Unfortunately, the patent licensing situation for H.265 has recently taken a turn for the worse. Two distinct patent licensing pools have formed so far, and many license holders are not represented in either. There is just one license pool for H.264. The total costs to license H.265 from these two pools is up to sixteen times more expensive than H.264, per unit. H.264 had an upper bound on yearly licensing costs, whereas H.265 has no such upper limit.
These licensing terms preclude usage of H.265 in any kind of open source or freely distributed software application, such as web browsers. They also preclude its usage in freemium products – like WebEx or Cisco Spark – which have versions that users can use for free. Thus, while H.265 is still a good fit for hardware products like our telepresence room systems, it is not something that can serve as a universal video codec across hardware and software. Thus, we believe the industry needs a high quality, next-generation codec that can be used everywhere. Read More »
Just before setting off for Cisco Live I heard an economist on the radio talk about the relative performance of leading countries. The key measure was productivity: GDP per worked hour. Certainly historic outcomes are important but they do tend to provide a historic view.
As we accelerate into the digital revolution, I started to think about the best way to measure company performance. Critically, what might indicate future market leadership? Where should a company focus when it comes to communications and collaboration? What is core and what will enable leaders to set themselves apart from competitors?
I decided to spend some time at Cisco Live asking customers for their perspectives. I arrived in San Diego with a long list of potential items. But after John Chambers spoke about market disruption brought about by digitization, I came away with a simple model: The Modular Enterprise.Read More »
Have you ever suffered phone envy in the office? You stroll by someone’s desk and notice that they have a better, newer, cooler desktop phone than you do? Maybe it’s one with a smooth sleek design, embedded video capabilities, and a higher-resolution display. If so, now might be a good time to raise your hand and ask for a new phone. We are introducing two new video phones to the IP Phone 8800 Series, which we’ve built to scale across your organization.
Next week at Cisco Live in San Diego, we will showcase the 8845 and 8865 IP Phone models. The new phones deliver the great experience you expect from the 8800 Series with addition of 720p HD video capabilities — at a great price. The new models also have advanced features that go beyond video, such as Cisco’s Intelligent Proximity for Mobile Voice, which provides telephony feature integration with your personal mobile devices. It’s all about enabling you to work your way.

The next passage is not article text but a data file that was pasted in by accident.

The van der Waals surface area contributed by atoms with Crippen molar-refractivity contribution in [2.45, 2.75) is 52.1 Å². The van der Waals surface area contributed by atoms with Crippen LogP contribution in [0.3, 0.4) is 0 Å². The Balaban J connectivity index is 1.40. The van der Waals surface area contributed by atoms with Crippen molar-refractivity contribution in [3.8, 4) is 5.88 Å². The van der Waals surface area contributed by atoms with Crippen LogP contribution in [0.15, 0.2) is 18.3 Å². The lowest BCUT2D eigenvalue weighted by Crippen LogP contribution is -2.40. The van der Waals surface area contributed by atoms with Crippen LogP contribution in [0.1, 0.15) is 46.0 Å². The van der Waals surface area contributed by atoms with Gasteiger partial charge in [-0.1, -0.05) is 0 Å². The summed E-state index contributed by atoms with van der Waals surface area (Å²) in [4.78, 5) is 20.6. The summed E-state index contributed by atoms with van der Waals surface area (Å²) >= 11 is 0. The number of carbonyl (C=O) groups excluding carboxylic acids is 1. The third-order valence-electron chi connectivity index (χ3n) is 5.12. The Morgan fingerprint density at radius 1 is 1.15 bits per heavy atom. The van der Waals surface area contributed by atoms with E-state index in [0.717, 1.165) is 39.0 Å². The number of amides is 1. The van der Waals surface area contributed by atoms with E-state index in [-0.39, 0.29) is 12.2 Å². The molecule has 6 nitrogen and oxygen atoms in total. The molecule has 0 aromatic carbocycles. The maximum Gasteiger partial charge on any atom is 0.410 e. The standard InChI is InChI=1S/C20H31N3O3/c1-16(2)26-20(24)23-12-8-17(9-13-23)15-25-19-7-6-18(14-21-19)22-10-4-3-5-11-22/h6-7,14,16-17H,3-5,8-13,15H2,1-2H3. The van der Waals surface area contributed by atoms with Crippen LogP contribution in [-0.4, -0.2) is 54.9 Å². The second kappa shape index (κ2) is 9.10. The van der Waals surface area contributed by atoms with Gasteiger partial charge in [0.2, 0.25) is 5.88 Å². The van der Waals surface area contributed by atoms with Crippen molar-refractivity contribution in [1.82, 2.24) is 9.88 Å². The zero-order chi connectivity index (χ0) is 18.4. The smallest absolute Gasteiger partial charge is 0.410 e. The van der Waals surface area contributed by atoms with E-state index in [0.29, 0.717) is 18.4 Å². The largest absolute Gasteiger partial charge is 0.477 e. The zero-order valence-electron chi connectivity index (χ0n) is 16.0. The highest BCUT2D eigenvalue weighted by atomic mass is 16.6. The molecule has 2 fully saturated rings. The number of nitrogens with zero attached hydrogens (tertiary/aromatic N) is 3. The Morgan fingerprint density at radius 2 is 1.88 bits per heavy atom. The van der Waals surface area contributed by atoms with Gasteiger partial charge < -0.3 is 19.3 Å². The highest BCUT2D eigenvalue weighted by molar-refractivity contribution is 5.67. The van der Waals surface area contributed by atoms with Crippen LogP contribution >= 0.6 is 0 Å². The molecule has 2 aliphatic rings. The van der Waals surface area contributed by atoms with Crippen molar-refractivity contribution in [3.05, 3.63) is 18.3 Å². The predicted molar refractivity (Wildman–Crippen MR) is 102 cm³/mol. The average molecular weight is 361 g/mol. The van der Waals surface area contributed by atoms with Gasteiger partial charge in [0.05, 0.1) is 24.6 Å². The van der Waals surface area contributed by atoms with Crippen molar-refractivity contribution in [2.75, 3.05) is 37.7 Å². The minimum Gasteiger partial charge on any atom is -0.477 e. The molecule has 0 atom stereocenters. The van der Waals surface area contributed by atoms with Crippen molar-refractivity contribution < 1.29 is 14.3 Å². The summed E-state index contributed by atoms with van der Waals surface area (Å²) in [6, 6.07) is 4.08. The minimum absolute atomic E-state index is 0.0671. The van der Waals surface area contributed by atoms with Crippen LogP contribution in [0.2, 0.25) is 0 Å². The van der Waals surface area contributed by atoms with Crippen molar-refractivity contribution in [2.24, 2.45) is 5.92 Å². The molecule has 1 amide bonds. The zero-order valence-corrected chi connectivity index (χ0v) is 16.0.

Cisco IP Phone 8845 and 8865*
Cisco IP Phone 8845 and 8865*
These new phones round out an exciting phase of innovation on the desktop for Cisco. This time a year ago,
Tonight I’m heading out for a huge slice of nostalgia. I’m going to see 1980s pop group Simple Minds. No doubt there’ll be much reminiscing and swaying of hands to classics like “Don’t You (Forget About Me).”
This year Cisco has been celebrating its 30th birthday. Another recent addition to the 30-something list is the movie “The Breakfast Club.” This John Hughes classic became an icon of the time and helped make Simple Minds and “Don’t You (Forget About Me)” world famous.
As a remote worker, I understand it could be easy to feel “forgotten” and become disillusioned with a lack of information and sporadic contact with your managers, peers, and co-workers. How do you, for example: Read More »
On average, companies spent more than 10% of their total annual budget on expenses related to business travel in 2014, according to Aberdeen.
Non-compliance with corporate travel policies is a top-three challenge for 57% of executives surveyed by Travelport.
Nearly 85% of respondents to the Travelport survey say rising airfares and hotel rates have negatively affected their corporate travel programs.
One of my favorite things in life is to travel and to explore new places. It’s inspiring and gives me perspective on different regions and lifestyles. That said, business travel can be a far cry from leisure travel.
It’s great to meet customers and partners, and I enjoy dinners with colleagues on the road. But when I travel, my work week gets jumbled by the diversion from my routine. Time changes, the lack of veggies in my diet, and missing my oh-so-comfy bed. There are times when we all have to meet in person. But business travel sometimes exacts a high cost from project deadlines and time-sensitive work.
Honestly, and I know I am not alone, spending time in security checkpoints, then sitting on a plane for hours trying to get comfortable and be productive can be a nuisance.